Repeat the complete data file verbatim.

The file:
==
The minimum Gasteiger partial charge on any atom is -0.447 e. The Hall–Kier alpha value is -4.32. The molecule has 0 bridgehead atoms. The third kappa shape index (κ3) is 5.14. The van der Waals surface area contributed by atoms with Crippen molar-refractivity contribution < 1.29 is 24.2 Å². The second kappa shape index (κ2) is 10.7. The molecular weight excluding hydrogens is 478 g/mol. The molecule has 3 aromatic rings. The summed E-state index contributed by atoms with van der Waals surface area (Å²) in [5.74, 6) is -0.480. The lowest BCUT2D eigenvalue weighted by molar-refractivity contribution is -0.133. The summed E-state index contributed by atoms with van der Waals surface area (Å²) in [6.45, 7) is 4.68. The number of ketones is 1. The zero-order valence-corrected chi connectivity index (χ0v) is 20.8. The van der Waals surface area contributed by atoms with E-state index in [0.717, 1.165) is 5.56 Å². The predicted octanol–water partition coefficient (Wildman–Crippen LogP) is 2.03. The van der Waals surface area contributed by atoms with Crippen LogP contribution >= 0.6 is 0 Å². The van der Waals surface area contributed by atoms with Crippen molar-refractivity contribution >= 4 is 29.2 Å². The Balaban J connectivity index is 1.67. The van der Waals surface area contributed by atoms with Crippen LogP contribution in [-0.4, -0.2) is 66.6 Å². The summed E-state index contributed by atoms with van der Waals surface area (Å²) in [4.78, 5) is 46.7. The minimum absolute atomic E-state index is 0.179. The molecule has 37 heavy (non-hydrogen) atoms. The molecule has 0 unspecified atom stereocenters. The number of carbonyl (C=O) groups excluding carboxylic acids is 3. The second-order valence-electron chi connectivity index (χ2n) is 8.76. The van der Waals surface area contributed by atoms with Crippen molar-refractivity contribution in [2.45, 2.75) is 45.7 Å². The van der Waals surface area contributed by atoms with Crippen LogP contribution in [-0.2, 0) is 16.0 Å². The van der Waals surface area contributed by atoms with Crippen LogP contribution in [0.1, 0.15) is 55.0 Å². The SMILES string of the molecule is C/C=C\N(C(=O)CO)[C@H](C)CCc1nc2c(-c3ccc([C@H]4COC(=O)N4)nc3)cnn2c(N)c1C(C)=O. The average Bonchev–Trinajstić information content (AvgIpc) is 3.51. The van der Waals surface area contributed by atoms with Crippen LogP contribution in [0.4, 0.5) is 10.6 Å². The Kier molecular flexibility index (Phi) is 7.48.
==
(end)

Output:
The minimum Gasteiger partial charge on any atom is -0.447 e. The Hall–Kier alpha value is -4.32. The molecule has 0 bridgehead atoms. The third kappa shape index (κ3) is 5.14. The van der Waals surface area contributed by atoms with Crippen molar-refractivity contribution < 1.29 is 24.2 Å². The second kappa shape index (κ2) is 10.7. The molecular weight excluding hydrogens is 478 g/mol. The molecule has 3 aromatic rings. The summed E-state index contributed by atoms with van der Waals surface area (Å²) in [5.74, 6) is -0.480. The lowest BCUT2D eigenvalue weighted by molar-refractivity contribution is -0.133. The summed E-state index contributed by atoms with van der Waals surface area (Å²) in [6.45, 7) is 4.68. The number of ketones is 1. The zero-order valence-corrected chi connectivity index (χ0v) is 20.8. The van der Waals surface area contributed by atoms with E-state index in [0.717, 1.165) is 5.56 Å². The predicted octanol–water partition coefficient (Wildman–Crippen LogP) is 2.03. The van der Waals surface area contributed by atoms with Crippen LogP contribution >= 0.6 is 0 Å². The van der Waals surface area contributed by atoms with Crippen molar-refractivity contribution >= 4 is 29.2 Å². The Balaban J connectivity index is 1.67. The van der Waals surface area contributed by atoms with Crippen LogP contribution in [-0.4, -0.2) is 66.6 Å². The summed E-state index contributed by atoms with van der Waals surface area (Å²) in [4.78, 5) is 46.7. The minimum absolute atomic E-state index is 0.179. The molecule has 37 heavy (non-hydrogen) atoms. The molecule has 0 unspecified atom stereocenters. The number of carbonyl (C=O) groups excluding carboxylic acids is 3. The second-order valence-electron chi connectivity index (χ2n) is 8.76. The van der Waals surface area contributed by atoms with Crippen molar-refractivity contribution in [2.45, 2.75) is 45.7 Å². The van der Waals surface area contributed by atoms with Crippen LogP contribution in [-0.2, 0) is 16.0 Å². The van der Waals surface area contributed by atoms with Crippen LogP contribution in [0.1, 0.15) is 55.0 Å². The SMILES string of the molecule is C/C=C\N(C(=O)CO)[C@H](C)CCc1nc2c(-c3ccc([C@H]4COC(=O)N4)nc3)cnn2c(N)c1C(C)=O. The average Bonchev–Trinajstić information content (AvgIpc) is 3.51. The van der Waals surface area contributed by atoms with Crippen LogP contribution in [0.4, 0.5) is 10.6 Å². The Kier molecular flexibility index (Phi) is 7.48.